A lot of you reading this are familiar with the Little House books by Laura Ingalls Wilder because you watched the popular "Little House on the Prairie" television show that ran from 1974-1983.
But the television show came long after Laura Ingalls Wilder began sharing the story of her family's journey through the open frontier. She shared her memories in a series of beloved Little House books that spanned a life of pioneering both before and after the government declared the frontier closed. She speaks in simple and intimate prose of everyday life that fascinated millions of young readers who wanted to live like Laura. Fans today still want to believe in the absolute truth of every word.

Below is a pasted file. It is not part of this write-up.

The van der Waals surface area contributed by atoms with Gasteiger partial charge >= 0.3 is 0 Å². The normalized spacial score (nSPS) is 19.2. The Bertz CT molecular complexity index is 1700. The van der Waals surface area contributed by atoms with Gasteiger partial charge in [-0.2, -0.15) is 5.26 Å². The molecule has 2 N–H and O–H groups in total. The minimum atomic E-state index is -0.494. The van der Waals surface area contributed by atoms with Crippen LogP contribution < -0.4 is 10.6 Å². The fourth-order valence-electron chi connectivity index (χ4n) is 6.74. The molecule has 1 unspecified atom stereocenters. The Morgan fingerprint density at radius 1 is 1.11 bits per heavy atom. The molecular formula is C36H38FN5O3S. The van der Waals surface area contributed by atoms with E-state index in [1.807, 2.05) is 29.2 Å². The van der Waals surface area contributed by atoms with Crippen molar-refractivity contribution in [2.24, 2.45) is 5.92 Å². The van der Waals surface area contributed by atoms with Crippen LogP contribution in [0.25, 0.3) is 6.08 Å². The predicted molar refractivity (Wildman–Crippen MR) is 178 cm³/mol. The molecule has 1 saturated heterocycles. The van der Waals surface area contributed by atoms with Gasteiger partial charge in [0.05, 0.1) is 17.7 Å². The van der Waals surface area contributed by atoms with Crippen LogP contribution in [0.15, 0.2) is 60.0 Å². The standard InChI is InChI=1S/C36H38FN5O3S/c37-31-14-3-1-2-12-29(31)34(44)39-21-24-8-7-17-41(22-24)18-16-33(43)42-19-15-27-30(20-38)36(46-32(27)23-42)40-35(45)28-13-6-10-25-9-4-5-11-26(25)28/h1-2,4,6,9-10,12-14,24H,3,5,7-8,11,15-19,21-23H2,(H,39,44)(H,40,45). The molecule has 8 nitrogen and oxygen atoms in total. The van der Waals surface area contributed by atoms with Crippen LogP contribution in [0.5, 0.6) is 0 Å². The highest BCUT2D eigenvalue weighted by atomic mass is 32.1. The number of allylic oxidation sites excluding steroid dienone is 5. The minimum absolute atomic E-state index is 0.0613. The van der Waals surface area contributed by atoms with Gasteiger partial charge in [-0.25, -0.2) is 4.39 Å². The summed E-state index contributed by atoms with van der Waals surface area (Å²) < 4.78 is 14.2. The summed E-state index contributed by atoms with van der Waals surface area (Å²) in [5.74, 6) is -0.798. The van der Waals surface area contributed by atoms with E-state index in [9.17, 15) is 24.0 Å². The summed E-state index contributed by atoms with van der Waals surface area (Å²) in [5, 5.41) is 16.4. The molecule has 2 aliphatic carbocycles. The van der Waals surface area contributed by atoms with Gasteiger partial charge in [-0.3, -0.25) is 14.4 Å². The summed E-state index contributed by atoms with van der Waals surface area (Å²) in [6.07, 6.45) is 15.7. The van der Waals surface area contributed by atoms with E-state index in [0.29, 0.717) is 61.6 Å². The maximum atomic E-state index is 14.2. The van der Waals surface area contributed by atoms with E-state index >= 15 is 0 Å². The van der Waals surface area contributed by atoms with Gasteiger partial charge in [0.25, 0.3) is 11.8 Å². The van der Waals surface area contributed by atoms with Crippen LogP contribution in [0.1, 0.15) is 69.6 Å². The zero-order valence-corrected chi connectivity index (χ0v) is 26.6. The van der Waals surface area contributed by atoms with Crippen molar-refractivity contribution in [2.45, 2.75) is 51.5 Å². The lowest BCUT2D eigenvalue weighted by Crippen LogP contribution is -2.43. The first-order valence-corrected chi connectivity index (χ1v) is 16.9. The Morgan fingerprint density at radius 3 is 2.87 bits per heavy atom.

Unfortunately, things aren't usually as they seem. Laura wrote the books with her daughter Rose, who infused Laura's words with libertarian political ideals that created a new pioneer myth different from the reality of Laura's hardship. Gone are the neighbors, the dependence on others, the conflict with Native Americans -- replaced by idealized stories of perseverance, independence, and self-sufficiency.
How did these books shape a generation of readers, and what is their lasting legacy?
- Christine Woodside - Author of Libertarians on the Prairie: Laura Ingalls Wilder, Rose Wilder Lane, and the Making of the Little House Books
- Wendy McClure - Writer, children’s book editor, and author of The Wilder Life: My Adventures in the Lost World of Little House on the Prairie
- Bill Anderson - Author of The Selected Letters of Laura Ingalls Wilder
Colin McEnroe and Chion Wolf contributed to this show.